Pakistan is the origin of Mahayana Buddhism, the greatest Buddhist sect today. More than half of its adherents are in Korea, Japan, China, Vietnam, Tibet, Malaysia, Mongolia, Bangladesh, and some other countries. As they recovered in the decades following the Second World War, several East Asian nations, such as Japan and South Korea, began to embrace their Buddhist past, as did some countries of the former Soviet Union in the 1990s. Currently, 97 percent of the world’s Buddhist population resides on the Asian continent. Several nations, including Bhutan, Myanmar, Thailand, and Sri Lanka, view Buddhism as fundamental to their national identity and values. Despite being a communist nation, China promotes Buddhism as a fundamental pillar of its cultural diplomacy, and that is because it has the greatest Buddhist population of any country in the world.

Pakistan is also revered by millions of Buddhists of all factions worldwide. Guru Rinpoche and Monk Marananta, two renowned Buddhist mystics, were born here. Guru Rinpoche, also known as Padmasambhava, was reincarnated in the Swat valley. Buddhists in Tibet, Nepal, and Bhutan consider Padmasambhava the “second Buddha.” Monk Marananta is said to have originated in the present-day Swabi region of Chhota (little) Lahore. He travelled from Chhota Lahore to Korea through China, where he preached Buddhism.

The province of Gandhara in Pakistan fostered Mahayana Buddhism and the famed Gandhara culture, art, and learning. Gandhara contains the ancient and highly revered Buddhist stupas of Taxila and Swat. The Gilgit Manuscripts discovered in Pakistan’s Gilgit-Baltistan region are among the oldest surviving Buddhist scriptures. As a Buddhist holy site, Pakistan is home to the Buddhist heritage monuments, artwork, and iconography of unprecedented importance to Buddhist worshippers, scholars, and tourists.

In recent years, the fast growth of religious and cultural tourism has provided governments of many countries with new revenue generating opportunities. With the assistance of the corporate sector, governments have initiated a range of tourism projects. Nevertheless, despite the abundance of religious tourism potential in Pakistan, the country has yet to fully grasp the notion. This new tourism trend is not difficult to understand; unlike simple religious tourism and sightseeing tours, religious and cultural tourism has a deeper meaning and may serve the diverse needs of tourists in Pakistan.

Religious and cultural tourism provides pilgrimage travel services for the believers and offers service activities for the public to comprehend, experience and recognise religious culture. The emergence of specialised kinds of religious tourism has resulted from the necessity to accommodate pilgrims and the location of ancient sites and shrines. Religion and tourism are intricately intertwined, as revealed by a closer examination of tourism’s historical backdrop, particularly if religion is considered one of the first causes of human movement and a fundamental need to travel.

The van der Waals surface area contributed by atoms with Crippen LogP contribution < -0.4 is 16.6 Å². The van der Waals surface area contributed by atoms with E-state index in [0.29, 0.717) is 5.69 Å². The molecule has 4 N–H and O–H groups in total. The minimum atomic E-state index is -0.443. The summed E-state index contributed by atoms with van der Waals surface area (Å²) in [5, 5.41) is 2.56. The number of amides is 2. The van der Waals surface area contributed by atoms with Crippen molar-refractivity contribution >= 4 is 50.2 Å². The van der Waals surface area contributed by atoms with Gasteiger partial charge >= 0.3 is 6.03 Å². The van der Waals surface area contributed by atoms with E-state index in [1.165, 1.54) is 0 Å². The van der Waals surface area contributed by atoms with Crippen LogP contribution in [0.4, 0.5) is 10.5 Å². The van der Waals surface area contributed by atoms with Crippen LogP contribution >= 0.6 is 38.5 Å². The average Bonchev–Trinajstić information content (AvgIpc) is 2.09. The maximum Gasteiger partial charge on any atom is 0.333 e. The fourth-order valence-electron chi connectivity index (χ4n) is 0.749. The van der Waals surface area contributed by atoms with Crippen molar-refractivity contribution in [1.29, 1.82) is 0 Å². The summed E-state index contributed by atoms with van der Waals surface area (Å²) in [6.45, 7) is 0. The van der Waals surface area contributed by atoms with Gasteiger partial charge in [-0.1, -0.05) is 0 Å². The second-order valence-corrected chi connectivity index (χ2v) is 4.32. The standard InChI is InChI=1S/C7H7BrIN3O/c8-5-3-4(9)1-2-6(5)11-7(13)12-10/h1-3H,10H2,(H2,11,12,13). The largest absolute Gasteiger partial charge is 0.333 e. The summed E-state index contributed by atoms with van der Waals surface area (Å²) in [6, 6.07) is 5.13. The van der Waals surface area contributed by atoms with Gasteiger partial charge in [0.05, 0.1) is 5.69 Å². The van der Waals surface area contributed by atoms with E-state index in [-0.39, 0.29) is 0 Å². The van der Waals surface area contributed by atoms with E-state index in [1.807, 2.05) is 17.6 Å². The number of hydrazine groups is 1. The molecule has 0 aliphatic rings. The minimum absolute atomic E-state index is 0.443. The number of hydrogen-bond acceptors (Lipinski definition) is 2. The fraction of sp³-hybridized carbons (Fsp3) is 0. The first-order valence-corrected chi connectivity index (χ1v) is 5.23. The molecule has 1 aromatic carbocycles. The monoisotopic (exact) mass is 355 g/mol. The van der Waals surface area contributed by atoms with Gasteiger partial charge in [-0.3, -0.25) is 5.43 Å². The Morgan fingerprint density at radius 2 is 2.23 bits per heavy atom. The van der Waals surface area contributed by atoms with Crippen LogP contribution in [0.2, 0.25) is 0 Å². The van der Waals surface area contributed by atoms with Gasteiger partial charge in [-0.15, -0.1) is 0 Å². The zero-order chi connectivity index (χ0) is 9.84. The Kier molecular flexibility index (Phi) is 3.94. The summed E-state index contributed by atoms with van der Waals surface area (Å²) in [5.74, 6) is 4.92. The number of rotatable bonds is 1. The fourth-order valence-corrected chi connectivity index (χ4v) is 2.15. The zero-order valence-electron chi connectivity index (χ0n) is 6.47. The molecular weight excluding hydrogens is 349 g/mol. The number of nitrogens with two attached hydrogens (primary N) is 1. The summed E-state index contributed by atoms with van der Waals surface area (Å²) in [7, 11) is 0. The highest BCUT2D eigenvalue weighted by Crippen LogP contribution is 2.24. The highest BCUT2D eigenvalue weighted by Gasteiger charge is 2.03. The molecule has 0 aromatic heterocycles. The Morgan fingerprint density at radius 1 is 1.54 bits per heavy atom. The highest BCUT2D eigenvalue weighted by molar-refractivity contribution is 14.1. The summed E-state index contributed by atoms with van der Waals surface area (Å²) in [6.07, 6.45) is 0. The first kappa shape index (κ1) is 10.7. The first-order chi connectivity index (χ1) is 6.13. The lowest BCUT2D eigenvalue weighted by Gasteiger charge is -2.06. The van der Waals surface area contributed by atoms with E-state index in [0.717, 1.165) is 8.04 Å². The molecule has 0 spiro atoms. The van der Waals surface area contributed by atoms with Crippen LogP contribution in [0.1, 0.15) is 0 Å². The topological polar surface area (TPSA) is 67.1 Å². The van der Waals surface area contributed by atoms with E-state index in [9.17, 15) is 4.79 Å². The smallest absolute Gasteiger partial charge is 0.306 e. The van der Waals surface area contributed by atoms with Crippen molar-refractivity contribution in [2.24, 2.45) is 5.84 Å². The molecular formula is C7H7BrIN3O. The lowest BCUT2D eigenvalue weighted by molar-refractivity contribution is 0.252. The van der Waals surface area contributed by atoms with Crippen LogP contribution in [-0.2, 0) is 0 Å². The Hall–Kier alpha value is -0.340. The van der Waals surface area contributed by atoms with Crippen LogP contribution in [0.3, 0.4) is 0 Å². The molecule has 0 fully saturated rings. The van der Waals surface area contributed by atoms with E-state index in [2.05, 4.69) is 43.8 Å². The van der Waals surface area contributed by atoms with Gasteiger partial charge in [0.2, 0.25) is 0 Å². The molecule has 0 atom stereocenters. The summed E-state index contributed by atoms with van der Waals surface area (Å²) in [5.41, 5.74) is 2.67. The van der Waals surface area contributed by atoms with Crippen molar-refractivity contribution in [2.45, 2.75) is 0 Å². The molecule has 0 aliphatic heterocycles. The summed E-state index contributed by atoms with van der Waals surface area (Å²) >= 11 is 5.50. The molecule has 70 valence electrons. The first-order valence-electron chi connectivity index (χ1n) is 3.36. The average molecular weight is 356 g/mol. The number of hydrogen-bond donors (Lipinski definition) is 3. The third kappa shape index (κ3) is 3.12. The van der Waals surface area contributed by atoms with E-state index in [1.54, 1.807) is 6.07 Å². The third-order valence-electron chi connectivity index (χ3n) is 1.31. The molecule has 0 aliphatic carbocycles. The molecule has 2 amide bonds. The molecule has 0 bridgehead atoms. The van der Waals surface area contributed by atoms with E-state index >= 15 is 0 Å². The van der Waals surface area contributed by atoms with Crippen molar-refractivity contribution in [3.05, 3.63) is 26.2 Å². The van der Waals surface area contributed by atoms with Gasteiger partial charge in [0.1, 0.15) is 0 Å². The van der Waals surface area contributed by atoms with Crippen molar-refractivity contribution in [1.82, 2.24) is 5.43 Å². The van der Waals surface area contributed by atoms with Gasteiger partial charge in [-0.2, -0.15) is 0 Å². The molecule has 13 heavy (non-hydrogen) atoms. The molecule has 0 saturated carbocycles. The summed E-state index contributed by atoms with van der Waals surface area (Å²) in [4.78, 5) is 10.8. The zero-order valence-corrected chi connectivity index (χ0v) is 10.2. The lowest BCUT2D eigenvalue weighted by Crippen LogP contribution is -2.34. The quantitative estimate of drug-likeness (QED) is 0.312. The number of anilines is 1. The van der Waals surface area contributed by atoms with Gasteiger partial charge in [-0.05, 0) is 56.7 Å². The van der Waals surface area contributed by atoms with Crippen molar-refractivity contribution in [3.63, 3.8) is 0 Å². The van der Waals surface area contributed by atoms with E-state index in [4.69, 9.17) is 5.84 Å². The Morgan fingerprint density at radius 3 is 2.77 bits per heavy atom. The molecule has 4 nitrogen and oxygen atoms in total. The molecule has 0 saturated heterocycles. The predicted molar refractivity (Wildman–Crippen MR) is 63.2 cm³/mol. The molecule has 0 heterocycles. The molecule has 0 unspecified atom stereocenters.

Religious tourism emphasises visits to significant religious places. The primary purpose of this type of tourist travel is to fulfil the spiritual and religious needs of the travellers. Since our culture has been misunderstood for decades, tourism would be advantageous for Pakistan since it would allow tourists to explore our culture. Pakistan can be the next big thing in the religious tourism’s pilgrimage sector.

To popularise Buddhism religious tourism, Pakistan needs to develop policies that encourage approaches to develop, manage, and promote tourism in religious sites. Pakistan’s road infrastructure is far better than that of India. It is for government to develop religious tourist routes, cross-country pilgrimages, and networks of religious tourism locations as an efficient tool to promote regional growth and integration.

A modest move in the right direction is required for Buddhist religious tourism in Pakistan to realise its great potential.


Some of Buddhist Religious Icons in Pakistan

Buddha’s Relics, Taxila: The sacred relics of Buddha—two holy bone relics, a golden casket containing the relics, and a stone reliquary in stupa shape—are part of the collection in the Taxila Museum of Pakistan.

Fasting Buddha, Lahore: The “Fasting Buddha” is a Gandharan masterpiece, one of the most prominent statues in the world and a valued possession of the Lahore Museum since 1894. It stands 33 inches tall and is crafted of grey Gandharan Schist stone.

Sleeping Buddha, Haripur: A 48-feet long sleeping Buddha was unearthed in 2017, near the Bhamala Stupa in Haripur district. This “Sleeping Buddha” is the world’s oldest sleeping Buddha and dates to the third century.